From the Rav’s Desk: Must the Mezuzah be actually touching the doorpost or is it valid even if there is some space in between?

  1. Question: [Tuesday, 11th Adar, 5781]

Hi Rabbi, I have the following question: Must the mezuzah actually touch the doorpost? When putting on a mezuzah to the doorpost is there a problem if there is some space between the doorpost and the mezuzah? Meaning, for example, if I tape the mezuzah to the doorpost and it is not very tight so there is a little bit of space between the mezuzah and the doorpost, is this a problem? Also, sometimes even when you use nails to nail in the mezuzah to the doorpost the nail does not go it all away and leaves some space between the mezuzah and the doorpost. Is this an issue? The mezuzah is fully secure but simply contains a slight spacing between.


From the letter of the law, this is not a problem, as so long as the mezuzah is secure to the doorpost and will not fall off easily and cannot be removed easily then it is considered secure and the mitzvah is fulfilled. [In your former tape example, however, the fact that it is not tight may compromise on this condition and thus you should check to make sure that it is secure and will not fall off easily from the doorpost, in which case it is valid even if you see some space in between.]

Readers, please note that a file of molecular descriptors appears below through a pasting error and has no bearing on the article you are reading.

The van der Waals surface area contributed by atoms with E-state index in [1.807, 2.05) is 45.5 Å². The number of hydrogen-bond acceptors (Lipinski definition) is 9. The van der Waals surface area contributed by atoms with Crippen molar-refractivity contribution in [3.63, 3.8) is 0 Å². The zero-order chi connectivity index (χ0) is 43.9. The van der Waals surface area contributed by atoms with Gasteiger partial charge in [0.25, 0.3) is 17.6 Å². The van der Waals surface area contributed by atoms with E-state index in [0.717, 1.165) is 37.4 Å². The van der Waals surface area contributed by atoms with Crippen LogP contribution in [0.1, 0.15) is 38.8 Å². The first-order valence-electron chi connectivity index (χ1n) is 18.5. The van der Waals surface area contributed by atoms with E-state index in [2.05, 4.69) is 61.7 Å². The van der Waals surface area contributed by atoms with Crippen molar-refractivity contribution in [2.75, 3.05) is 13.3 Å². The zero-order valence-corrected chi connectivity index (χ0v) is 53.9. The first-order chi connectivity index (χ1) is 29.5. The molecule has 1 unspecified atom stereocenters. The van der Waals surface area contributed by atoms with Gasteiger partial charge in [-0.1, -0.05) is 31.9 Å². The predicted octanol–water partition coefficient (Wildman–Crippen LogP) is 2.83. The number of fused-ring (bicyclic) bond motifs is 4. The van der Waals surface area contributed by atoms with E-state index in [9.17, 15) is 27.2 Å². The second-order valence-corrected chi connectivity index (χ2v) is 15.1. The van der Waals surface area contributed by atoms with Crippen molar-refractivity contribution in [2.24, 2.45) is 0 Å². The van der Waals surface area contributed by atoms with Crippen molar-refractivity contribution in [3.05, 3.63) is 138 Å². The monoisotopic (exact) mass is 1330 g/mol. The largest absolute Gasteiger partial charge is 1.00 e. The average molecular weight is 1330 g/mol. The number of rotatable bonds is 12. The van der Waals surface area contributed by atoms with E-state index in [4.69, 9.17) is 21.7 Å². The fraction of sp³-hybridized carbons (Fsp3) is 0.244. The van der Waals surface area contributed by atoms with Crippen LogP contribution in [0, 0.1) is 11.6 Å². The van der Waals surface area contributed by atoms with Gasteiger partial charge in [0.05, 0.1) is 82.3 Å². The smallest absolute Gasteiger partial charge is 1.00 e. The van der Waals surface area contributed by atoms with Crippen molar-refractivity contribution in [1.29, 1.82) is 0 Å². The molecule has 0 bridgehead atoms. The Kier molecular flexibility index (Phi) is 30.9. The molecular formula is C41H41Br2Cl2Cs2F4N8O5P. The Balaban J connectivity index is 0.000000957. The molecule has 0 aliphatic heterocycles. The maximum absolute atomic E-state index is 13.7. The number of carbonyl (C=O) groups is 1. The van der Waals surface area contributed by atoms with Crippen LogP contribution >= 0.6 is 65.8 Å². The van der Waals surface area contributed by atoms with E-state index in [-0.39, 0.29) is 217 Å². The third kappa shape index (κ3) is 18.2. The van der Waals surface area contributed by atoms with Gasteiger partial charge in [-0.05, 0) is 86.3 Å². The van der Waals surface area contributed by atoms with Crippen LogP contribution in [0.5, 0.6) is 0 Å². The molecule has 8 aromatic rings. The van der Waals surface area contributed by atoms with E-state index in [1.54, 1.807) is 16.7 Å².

Nonetheless, being that there are Poskim who question the validity of the mitzvah being fulfilled if there is space between the mezuzah and the doorpost, therefore it is best for everyone to be Mihader in such an important biblical mitzvah of mezuzah and initially establish the mezuzah in a way that it is literally resting on the doorpost without any space or air in between. This can be accomplished in any of the following ways:

  1. Glue the back of the mezuzah case to the doorpost in addition to whatever other method of fastening that you are using [if the other method being used leaves a space], and the glue will serve to take up any space in between.
  2. Place double-sided tape on the back of the mezuzah case so that it literally rests on the doorpost.
  3. Use nails that can be banged in a way that will allow the mezuzah to literally sit on the doorpost.
  4. As part of the above Hiddur, do not use those glass cases that are made in a way that their glass case protrudes outwards from the base of the case, which is attached to the doorpost, hence causing that the glass tube holding the mezuzah does not rest on the doorpost. If you nonetheless desire to use such a case, you can glue a piece of wood in the area of the space between the doorpost and the glass tube that is protruding, in a way that there is no space between this wood and glass tube.